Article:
Traditionally, the Treasury CIO is a career civil-service appointee. That's the case with Hobbs, who's worked in federal policy development and IT program management at Agriculture for 22 years.
Unlike his predecessors and successor, Ladner was a political appointee, brought in to shake up Treasury's IT operations. "I was appointed to achieve discrete, targeted goals in information technology governance, operations, and policy," Ladner wrote in his resignation letter to President Bush. "Today, that mission is complete. While I am proud of the measurable results that have been achieved, it's time to convert the CIO position back to the original civil-service role and for me to return to the private sector." Ladner didn't say what his next job will be.
During Ladner's tenure, the CIO gained power at Treasury. For instance, the CIO now approves all departmental IT investments--$2.6 billion for the current fiscal year--including the modernization of the Internal Revenue Service. During Ladner's watch, Treasury launched departmentwide portfolio-management systems aimed at cutting costs and boosting efficiency. It also began an infrastructure-consolidation effort that incorporated Web services. The department created a chief information security office and expanded security managed services, including the creation of the Computer Incident Response Center. Late last year, Treasury completed an enterprisewide licensing agreement that used reallocated maintenance-payment fees to extend software licenses across the department.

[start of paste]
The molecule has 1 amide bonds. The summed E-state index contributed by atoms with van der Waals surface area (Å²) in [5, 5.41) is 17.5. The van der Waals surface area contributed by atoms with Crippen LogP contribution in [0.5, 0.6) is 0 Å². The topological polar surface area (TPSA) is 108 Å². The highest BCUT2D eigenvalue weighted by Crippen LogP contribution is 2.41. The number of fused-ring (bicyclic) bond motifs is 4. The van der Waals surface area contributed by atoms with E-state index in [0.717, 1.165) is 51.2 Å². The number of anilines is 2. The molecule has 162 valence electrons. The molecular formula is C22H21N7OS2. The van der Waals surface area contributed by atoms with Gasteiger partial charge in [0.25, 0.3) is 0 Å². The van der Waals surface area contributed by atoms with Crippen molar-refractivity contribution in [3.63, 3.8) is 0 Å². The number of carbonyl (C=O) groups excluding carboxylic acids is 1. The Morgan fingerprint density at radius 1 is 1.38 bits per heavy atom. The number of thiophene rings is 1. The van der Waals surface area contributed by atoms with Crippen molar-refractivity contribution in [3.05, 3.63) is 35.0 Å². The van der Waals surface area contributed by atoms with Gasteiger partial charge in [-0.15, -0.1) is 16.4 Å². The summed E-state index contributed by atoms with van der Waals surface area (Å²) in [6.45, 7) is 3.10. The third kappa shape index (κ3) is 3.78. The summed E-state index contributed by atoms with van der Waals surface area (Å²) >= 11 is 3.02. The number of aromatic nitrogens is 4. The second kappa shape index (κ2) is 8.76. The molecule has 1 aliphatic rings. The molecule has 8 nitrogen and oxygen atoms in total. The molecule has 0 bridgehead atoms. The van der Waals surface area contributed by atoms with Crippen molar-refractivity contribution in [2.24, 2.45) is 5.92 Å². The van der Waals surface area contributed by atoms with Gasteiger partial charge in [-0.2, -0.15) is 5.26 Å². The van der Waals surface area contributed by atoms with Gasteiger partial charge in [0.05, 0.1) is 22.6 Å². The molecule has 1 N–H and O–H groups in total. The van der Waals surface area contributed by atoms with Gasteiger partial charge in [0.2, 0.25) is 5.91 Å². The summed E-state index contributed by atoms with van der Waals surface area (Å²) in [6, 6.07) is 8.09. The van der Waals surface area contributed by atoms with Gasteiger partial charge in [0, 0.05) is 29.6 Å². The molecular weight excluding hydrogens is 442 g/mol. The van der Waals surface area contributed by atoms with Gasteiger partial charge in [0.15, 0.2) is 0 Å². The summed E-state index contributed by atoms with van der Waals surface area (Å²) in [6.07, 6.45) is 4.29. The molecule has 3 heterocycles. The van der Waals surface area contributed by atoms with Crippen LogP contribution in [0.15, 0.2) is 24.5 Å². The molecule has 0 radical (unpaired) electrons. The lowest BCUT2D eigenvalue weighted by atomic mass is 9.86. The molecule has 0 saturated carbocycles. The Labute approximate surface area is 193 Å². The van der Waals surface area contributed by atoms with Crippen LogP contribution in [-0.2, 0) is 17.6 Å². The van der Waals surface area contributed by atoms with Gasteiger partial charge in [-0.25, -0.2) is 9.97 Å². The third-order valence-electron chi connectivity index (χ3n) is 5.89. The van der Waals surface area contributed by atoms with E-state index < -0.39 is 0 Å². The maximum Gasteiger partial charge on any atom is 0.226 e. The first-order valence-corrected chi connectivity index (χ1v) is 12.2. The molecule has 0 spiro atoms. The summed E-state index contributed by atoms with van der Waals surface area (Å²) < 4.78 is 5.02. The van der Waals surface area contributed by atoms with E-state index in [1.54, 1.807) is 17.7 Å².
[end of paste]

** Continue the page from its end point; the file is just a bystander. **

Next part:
Working with the White House Office of Management and Budget and the Federal CIO Council, Hobbs has championed a variety of cross-government initiatives aimed at improving business processes and implement best practices. Since 1999, he has co-chaired the Federal CIO Council's Workforce and Human Capital for IT Committee. Among his accomplishments, according to a Treasury Department statement, Hobbs commissioned the National Academy of Public Administrators to study the state of the federal IT workforce. Once completed, he worked with OMB, the Office of Personnel Management, the CIO Council and Congress to build a broad coalition of support for implementing the significant changes recommended by the National Academy, which included changes in laws and regulations. "He has a demonstrated track record of working collaboratively with others," the Treasury statement says, "setting a clear vision for the future and being a catalyst for change."